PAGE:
Wednesday, December 22, 2010

University Study: Fox Viewers More Misinformed

By John Aloysius Farrell
U.S.News & World Report
December 22, 2010

I have a warm spot in my heart for the University of Maryland. Though I didn't end up in College Park, they were nice enough to offer me admission when few other colleges (given my high school grades) were inclined to do so. The Terps saw something in me that others did not. They have now come under fire from Fox News, and I rise to their defense.

Scholars at the university have conducted a survey on the impact of the news business on good citizenship. Not surprisingly, they found that voters who made the effort to watch TV news and read about the issues were less likely to be misinformed. Not surprisingly, there was a significant exception: Fox News.

MSNBC took some hits, but it was the daily viewers of Fox News who were significantly more misinformed about healthcare, climate change, and Barack Obama. They were 14 points more likely to mistakenly believe that "the stimulus legislation did not include any tax cuts," and 13 points more likely to erroneously believe that "the auto bailout only occurred under Obama," and 12 points more likely to hold the incorrect belief that "when TARP came up for a vote most Republicans opposed it." By 30 points, they mistakenly believed that "most scientists do not agree that climate change is occurring."

And of course, they were 31 percent more likely to believe the Birther whopper that "it is not clear that Obama was born in the United States."

It was not a matter of partisan self-selection. Democrats who watched Fox, as well as Republicans, came away misled and misinformed.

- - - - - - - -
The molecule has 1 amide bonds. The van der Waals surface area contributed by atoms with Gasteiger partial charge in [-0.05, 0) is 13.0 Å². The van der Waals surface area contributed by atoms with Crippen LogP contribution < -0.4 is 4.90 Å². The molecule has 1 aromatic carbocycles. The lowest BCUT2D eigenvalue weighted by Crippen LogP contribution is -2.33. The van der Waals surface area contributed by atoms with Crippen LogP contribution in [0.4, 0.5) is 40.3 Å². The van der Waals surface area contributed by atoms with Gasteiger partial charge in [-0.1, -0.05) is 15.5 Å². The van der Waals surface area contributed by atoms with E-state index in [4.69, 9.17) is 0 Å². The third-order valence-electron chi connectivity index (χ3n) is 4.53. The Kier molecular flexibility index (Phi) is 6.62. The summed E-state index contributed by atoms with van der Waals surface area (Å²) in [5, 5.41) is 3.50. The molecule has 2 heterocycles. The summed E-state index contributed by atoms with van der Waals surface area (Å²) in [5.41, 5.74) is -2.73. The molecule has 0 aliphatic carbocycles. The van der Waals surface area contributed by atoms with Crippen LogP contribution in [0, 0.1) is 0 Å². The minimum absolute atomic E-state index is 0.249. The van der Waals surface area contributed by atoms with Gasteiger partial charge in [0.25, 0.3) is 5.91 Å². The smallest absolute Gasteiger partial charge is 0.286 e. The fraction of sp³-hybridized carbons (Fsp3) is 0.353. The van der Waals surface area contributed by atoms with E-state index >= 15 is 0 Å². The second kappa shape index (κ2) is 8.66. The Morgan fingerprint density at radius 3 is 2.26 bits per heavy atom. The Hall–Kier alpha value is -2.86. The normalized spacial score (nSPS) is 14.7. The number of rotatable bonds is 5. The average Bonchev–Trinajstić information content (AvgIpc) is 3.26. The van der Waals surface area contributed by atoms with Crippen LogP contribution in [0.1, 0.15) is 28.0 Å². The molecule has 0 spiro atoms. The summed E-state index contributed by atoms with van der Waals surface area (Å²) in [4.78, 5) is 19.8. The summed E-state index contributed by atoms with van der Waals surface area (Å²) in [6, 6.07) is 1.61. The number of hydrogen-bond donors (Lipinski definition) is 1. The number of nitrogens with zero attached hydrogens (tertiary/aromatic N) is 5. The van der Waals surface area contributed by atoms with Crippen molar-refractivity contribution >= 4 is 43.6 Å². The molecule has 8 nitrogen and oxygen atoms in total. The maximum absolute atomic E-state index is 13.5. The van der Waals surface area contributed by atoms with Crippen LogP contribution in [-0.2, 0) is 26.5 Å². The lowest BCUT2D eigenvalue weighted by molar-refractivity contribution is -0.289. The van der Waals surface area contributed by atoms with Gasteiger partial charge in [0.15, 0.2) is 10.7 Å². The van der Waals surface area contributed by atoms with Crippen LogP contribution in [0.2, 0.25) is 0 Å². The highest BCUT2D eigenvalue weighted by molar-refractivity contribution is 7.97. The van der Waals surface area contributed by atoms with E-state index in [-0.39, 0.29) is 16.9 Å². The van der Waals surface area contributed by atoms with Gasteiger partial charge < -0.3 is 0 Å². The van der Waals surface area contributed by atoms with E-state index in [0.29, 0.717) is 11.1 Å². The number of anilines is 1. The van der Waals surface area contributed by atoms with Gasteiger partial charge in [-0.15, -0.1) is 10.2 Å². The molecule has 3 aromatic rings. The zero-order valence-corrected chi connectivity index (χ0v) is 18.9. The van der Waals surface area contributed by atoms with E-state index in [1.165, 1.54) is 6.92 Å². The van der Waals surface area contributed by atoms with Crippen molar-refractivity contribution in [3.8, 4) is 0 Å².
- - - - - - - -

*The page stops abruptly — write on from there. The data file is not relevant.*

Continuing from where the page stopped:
One would think that, in replying to the findings of the Maryland survey, Fox would strive to be reasoned and accurate. A major American university, after all, had raised serious questions about Fox's objectivity and reliability. These are core journalistic values.

Instead, a Fox spokesman told the New York Times that Maryland is a school for lazy inebriates.

"The latest Princeton Review ranked the University of Maryland among the top schools for having `Students Who Study the Least," and being the `Best Party School.' Given these fine academic distinctions, we'll regard the study with the same level of veracity it was 'researched' with," said Fox's Michael Clemente.

Apparently, Clemente

The Times' Brian Stelter checked the facts. He reports that "for the record, the Princeton Review says the University of Maryland ranks among the 'Best Northeastern Colleges.' "

And, much as its students and alumni would like to claim the honor, Maryland was not Number One on the Review's list of party schools.

It barely made the top 20.


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